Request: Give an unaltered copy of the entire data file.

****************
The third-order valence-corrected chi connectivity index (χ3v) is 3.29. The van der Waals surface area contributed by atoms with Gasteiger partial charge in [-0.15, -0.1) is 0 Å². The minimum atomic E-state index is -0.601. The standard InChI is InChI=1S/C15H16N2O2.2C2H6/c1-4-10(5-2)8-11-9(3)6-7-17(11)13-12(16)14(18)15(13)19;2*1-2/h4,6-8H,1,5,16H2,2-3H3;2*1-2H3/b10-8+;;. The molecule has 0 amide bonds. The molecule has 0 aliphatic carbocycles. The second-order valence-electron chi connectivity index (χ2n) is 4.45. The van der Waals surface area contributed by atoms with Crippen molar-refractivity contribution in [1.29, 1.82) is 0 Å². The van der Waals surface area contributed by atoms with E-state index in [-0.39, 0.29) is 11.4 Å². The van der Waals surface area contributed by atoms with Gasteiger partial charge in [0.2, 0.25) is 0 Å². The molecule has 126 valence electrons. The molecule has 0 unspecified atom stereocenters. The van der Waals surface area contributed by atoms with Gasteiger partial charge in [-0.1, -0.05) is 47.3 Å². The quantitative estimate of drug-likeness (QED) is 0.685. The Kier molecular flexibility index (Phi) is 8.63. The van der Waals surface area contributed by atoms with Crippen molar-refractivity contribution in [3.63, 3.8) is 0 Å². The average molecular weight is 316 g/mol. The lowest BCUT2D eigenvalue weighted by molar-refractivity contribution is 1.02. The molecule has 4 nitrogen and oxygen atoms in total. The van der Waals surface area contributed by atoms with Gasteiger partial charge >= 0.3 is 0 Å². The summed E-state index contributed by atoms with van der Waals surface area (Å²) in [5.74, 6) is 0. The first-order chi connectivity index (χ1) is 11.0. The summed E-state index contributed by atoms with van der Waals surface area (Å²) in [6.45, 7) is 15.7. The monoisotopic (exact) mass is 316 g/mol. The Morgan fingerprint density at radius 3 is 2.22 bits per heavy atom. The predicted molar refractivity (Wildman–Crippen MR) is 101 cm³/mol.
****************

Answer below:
The third-order valence-corrected chi connectivity index (χ3v) is 3.29. The van der Waals surface area contributed by atoms with Gasteiger partial charge in [-0.15, -0.1) is 0 Å². The minimum atomic E-state index is -0.601. The standard InChI is InChI=1S/C15H16N2O2.2C2H6/c1-4-10(5-2)8-11-9(3)6-7-17(11)13-12(16)14(18)15(13)19;2*1-2/h4,6-8H,1,5,16H2,2-3H3;2*1-2H3/b10-8+;;. The molecule has 0 amide bonds. The molecule has 0 aliphatic carbocycles. The second-order valence-electron chi connectivity index (χ2n) is 4.45. The van der Waals surface area contributed by atoms with Crippen molar-refractivity contribution in [1.29, 1.82) is 0 Å². The van der Waals surface area contributed by atoms with E-state index in [-0.39, 0.29) is 11.4 Å². The van der Waals surface area contributed by atoms with Gasteiger partial charge in [0.2, 0.25) is 0 Å². The molecule has 126 valence electrons. The molecule has 0 unspecified atom stereocenters. The van der Waals surface area contributed by atoms with Gasteiger partial charge in [-0.1, -0.05) is 47.3 Å². The quantitative estimate of drug-likeness (QED) is 0.685. The Kier molecular flexibility index (Phi) is 8.63. The van der Waals surface area contributed by atoms with Crippen molar-refractivity contribution in [3.63, 3.8) is 0 Å². The average molecular weight is 316 g/mol. The lowest BCUT2D eigenvalue weighted by molar-refractivity contribution is 1.02. The molecule has 4 nitrogen and oxygen atoms in total. The van der Waals surface area contributed by atoms with Gasteiger partial charge >= 0.3 is 0 Å². The summed E-state index contributed by atoms with van der Waals surface area (Å²) in [5.74, 6) is 0. The first-order chi connectivity index (χ1) is 11.0. The summed E-state index contributed by atoms with van der Waals surface area (Å²) in [6.45, 7) is 15.7. The monoisotopic (exact) mass is 316 g/mol. The Morgan fingerprint density at radius 3 is 2.22 bits per heavy atom. The predicted molar refractivity (Wildman–Crippen MR) is 101 cm³/mol.